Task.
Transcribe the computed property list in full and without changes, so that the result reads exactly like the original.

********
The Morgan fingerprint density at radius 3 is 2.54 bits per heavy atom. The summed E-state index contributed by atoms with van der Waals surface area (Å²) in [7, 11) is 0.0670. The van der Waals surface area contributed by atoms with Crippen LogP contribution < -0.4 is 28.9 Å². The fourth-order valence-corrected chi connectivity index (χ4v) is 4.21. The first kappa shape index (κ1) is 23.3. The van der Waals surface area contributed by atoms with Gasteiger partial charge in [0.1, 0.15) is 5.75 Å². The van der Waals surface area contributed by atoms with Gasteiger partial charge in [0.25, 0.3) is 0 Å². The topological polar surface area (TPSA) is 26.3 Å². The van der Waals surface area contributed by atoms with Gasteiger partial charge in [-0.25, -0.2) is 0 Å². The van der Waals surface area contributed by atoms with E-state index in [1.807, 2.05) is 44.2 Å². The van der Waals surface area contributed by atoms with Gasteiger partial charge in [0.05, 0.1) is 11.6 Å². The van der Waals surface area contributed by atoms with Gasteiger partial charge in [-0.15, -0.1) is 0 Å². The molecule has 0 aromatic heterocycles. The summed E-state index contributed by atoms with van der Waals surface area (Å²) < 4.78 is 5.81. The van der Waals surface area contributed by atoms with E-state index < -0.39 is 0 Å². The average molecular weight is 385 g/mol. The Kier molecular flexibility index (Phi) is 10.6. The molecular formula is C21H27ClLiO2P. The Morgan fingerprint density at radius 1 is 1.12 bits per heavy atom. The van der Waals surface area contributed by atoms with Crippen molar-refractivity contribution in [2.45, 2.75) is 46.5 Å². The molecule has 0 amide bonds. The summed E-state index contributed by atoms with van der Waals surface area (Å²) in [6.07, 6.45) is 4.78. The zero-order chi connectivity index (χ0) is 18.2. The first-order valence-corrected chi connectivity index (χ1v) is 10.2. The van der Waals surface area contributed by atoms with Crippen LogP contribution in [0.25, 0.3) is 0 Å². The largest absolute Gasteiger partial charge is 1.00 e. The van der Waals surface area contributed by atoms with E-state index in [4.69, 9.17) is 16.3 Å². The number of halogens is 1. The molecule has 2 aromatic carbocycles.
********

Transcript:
The Morgan fingerprint density at radius 3 is 2.54 bits per heavy atom. The summed E-state index contributed by atoms with van der Waals surface area (Å²) in [7, 11) is 0.0670. The van der Waals surface area contributed by atoms with Crippen LogP contribution < -0.4 is 28.9 Å². The fourth-order valence-corrected chi connectivity index (χ4v) is 4.21. The first kappa shape index (κ1) is 23.3. The van der Waals surface area contributed by atoms with Gasteiger partial charge in [0.1, 0.15) is 5.75 Å². The van der Waals surface area contributed by atoms with Gasteiger partial charge in [0.25, 0.3) is 0 Å². The topological polar surface area (TPSA) is 26.3 Å². The van der Waals surface area contributed by atoms with Gasteiger partial charge in [-0.25, -0.2) is 0 Å². The van der Waals surface area contributed by atoms with E-state index in [1.807, 2.05) is 44.2 Å². The van der Waals surface area contributed by atoms with Gasteiger partial charge in [0.05, 0.1) is 11.6 Å². The van der Waals surface area contributed by atoms with Gasteiger partial charge in [-0.15, -0.1) is 0 Å². The molecule has 0 aromatic heterocycles. The summed E-state index contributed by atoms with van der Waals surface area (Å²) < 4.78 is 5.81. The van der Waals surface area contributed by atoms with E-state index < -0.39 is 0 Å². The average molecular weight is 385 g/mol. The Kier molecular flexibility index (Phi) is 10.6. The molecular formula is C21H27ClLiO2P. The Morgan fingerprint density at radius 1 is 1.12 bits per heavy atom. The van der Waals surface area contributed by atoms with Crippen molar-refractivity contribution in [2.45, 2.75) is 46.5 Å². The molecule has 0 amide bonds. The summed E-state index contributed by atoms with van der Waals surface area (Å²) in [6.07, 6.45) is 4.78. The zero-order chi connectivity index (χ0) is 18.2. The first-order valence-corrected chi connectivity index (χ1v) is 10.2. The van der Waals surface area contributed by atoms with Crippen LogP contribution in [0.25, 0.3) is 0 Å². The largest absolute Gasteiger partial charge is 1.00 e. The van der Waals surface area contributed by atoms with E-state index in [4.69, 9.17) is 16.3 Å². The number of halogens is 1. The molecule has 2 aromatic carbocycles.